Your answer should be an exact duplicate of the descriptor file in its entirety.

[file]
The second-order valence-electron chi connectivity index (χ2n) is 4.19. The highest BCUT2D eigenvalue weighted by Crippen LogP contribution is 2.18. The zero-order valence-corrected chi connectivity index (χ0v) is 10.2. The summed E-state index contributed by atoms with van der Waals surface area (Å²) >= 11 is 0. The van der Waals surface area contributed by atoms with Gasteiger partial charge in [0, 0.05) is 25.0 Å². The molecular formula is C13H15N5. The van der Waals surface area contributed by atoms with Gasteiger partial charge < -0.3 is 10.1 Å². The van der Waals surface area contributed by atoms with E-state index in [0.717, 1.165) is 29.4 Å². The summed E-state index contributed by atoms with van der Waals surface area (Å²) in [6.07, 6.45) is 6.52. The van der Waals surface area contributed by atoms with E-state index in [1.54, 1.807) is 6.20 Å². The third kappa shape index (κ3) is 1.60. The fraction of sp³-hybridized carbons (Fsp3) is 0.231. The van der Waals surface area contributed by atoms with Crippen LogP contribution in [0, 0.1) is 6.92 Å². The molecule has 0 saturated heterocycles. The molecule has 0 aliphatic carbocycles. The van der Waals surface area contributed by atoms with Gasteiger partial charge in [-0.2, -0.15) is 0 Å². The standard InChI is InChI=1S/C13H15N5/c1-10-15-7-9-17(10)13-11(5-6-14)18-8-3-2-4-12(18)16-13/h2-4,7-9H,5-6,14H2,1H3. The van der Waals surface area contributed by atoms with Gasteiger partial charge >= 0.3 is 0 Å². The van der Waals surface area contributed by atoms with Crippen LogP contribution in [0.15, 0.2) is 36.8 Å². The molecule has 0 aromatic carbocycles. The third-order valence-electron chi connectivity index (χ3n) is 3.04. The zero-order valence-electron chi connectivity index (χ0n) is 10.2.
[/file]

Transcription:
The second-order valence-electron chi connectivity index (χ2n) is 4.19. The highest BCUT2D eigenvalue weighted by Crippen LogP contribution is 2.18. The zero-order valence-corrected chi connectivity index (χ0v) is 10.2. The summed E-state index contributed by atoms with van der Waals surface area (Å²) >= 11 is 0. The van der Waals surface area contributed by atoms with Gasteiger partial charge in [0, 0.05) is 25.0 Å². The molecular formula is C13H15N5. The van der Waals surface area contributed by atoms with Gasteiger partial charge < -0.3 is 10.1 Å². The van der Waals surface area contributed by atoms with E-state index in [0.717, 1.165) is 29.4 Å². The summed E-state index contributed by atoms with van der Waals surface area (Å²) in [6.07, 6.45) is 6.52. The van der Waals surface area contributed by atoms with E-state index in [1.54, 1.807) is 6.20 Å². The third kappa shape index (κ3) is 1.60. The fraction of sp³-hybridized carbons (Fsp3) is 0.231. The van der Waals surface area contributed by atoms with Crippen LogP contribution in [0, 0.1) is 6.92 Å². The molecule has 0 saturated heterocycles. The molecule has 0 aliphatic carbocycles. The van der Waals surface area contributed by atoms with Gasteiger partial charge in [-0.2, -0.15) is 0 Å². The standard InChI is InChI=1S/C13H15N5/c1-10-15-7-9-17(10)13-11(5-6-14)18-8-3-2-4-12(18)16-13/h2-4,7-9H,5-6,14H2,1H3. The van der Waals surface area contributed by atoms with Gasteiger partial charge >= 0.3 is 0 Å². The van der Waals surface area contributed by atoms with Crippen LogP contribution in [0.15, 0.2) is 36.8 Å². The molecule has 0 aromatic carbocycles. The third-order valence-electron chi connectivity index (χ3n) is 3.04. The zero-order valence-electron chi connectivity index (χ0n) is 10.2.